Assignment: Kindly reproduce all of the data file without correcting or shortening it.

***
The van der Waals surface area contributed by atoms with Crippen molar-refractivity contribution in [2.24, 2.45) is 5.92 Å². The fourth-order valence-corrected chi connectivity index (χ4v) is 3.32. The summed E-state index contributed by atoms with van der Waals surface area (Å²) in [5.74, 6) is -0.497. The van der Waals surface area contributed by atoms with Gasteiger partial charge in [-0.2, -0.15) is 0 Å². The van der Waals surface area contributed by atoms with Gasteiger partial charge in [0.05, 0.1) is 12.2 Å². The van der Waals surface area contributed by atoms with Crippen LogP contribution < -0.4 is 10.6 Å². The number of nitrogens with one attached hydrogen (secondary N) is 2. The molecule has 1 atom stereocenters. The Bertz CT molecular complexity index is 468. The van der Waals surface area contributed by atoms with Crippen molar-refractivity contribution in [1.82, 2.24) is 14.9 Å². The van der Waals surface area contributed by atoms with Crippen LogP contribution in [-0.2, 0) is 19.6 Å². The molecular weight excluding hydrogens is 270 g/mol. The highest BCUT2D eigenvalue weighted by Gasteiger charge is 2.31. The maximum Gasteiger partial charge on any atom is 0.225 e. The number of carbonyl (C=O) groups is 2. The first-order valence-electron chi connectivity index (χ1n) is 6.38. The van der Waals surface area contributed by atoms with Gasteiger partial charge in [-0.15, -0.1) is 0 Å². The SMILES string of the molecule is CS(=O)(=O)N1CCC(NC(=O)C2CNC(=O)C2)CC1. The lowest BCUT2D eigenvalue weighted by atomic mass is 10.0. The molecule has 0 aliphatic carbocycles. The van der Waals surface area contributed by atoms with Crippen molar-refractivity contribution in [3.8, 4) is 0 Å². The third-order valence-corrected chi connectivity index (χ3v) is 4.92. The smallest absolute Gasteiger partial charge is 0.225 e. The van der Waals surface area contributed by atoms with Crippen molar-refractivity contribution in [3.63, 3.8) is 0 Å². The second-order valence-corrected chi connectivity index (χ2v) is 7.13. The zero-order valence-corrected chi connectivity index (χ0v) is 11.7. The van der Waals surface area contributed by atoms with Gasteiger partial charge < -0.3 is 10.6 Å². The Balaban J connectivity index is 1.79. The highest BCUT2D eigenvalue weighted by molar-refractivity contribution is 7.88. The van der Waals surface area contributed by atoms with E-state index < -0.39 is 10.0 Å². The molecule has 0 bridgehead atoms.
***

The van der Waals surface area contributed by atoms with Crippen molar-refractivity contribution in [2.24, 2.45) is 5.92 Å². The fourth-order valence-corrected chi connectivity index (χ4v) is 3.32. The summed E-state index contributed by atoms with van der Waals surface area (Å²) in [5.74, 6) is -0.497. The van der Waals surface area contributed by atoms with Gasteiger partial charge in [-0.2, -0.15) is 0 Å². The van der Waals surface area contributed by atoms with Gasteiger partial charge in [0.05, 0.1) is 12.2 Å². The van der Waals surface area contributed by atoms with Crippen LogP contribution < -0.4 is 10.6 Å². The number of nitrogens with one attached hydrogen (secondary N) is 2. The molecule has 1 atom stereocenters. The Bertz CT molecular complexity index is 468. The van der Waals surface area contributed by atoms with Crippen molar-refractivity contribution in [1.82, 2.24) is 14.9 Å². The van der Waals surface area contributed by atoms with Crippen LogP contribution in [-0.2, 0) is 19.6 Å². The molecular weight excluding hydrogens is 270 g/mol. The highest BCUT2D eigenvalue weighted by Gasteiger charge is 2.31. The maximum Gasteiger partial charge on any atom is 0.225 e. The number of carbonyl (C=O) groups is 2. The first-order valence-electron chi connectivity index (χ1n) is 6.38. The van der Waals surface area contributed by atoms with Gasteiger partial charge in [-0.15, -0.1) is 0 Å². The SMILES string of the molecule is CS(=O)(=O)N1CCC(NC(=O)C2CNC(=O)C2)CC1. The lowest BCUT2D eigenvalue weighted by atomic mass is 10.0. The molecule has 0 aliphatic carbocycles. The van der Waals surface area contributed by atoms with Crippen molar-refractivity contribution in [3.8, 4) is 0 Å². The third-order valence-corrected chi connectivity index (χ3v) is 4.92. The smallest absolute Gasteiger partial charge is 0.225 e. The van der Waals surface area contributed by atoms with Crippen molar-refractivity contribution in [3.63, 3.8) is 0 Å². The second-order valence-corrected chi connectivity index (χ2v) is 7.13. The zero-order valence-corrected chi connectivity index (χ0v) is 11.7. The van der Waals surface area contributed by atoms with Gasteiger partial charge < -0.3 is 10.6 Å². The Balaban J connectivity index is 1.79. The highest BCUT2D eigenvalue weighted by molar-refractivity contribution is 7.88. The van der Waals surface area contributed by atoms with E-state index < -0.39 is 10.0 Å². The molecule has 0 bridgehead atoms.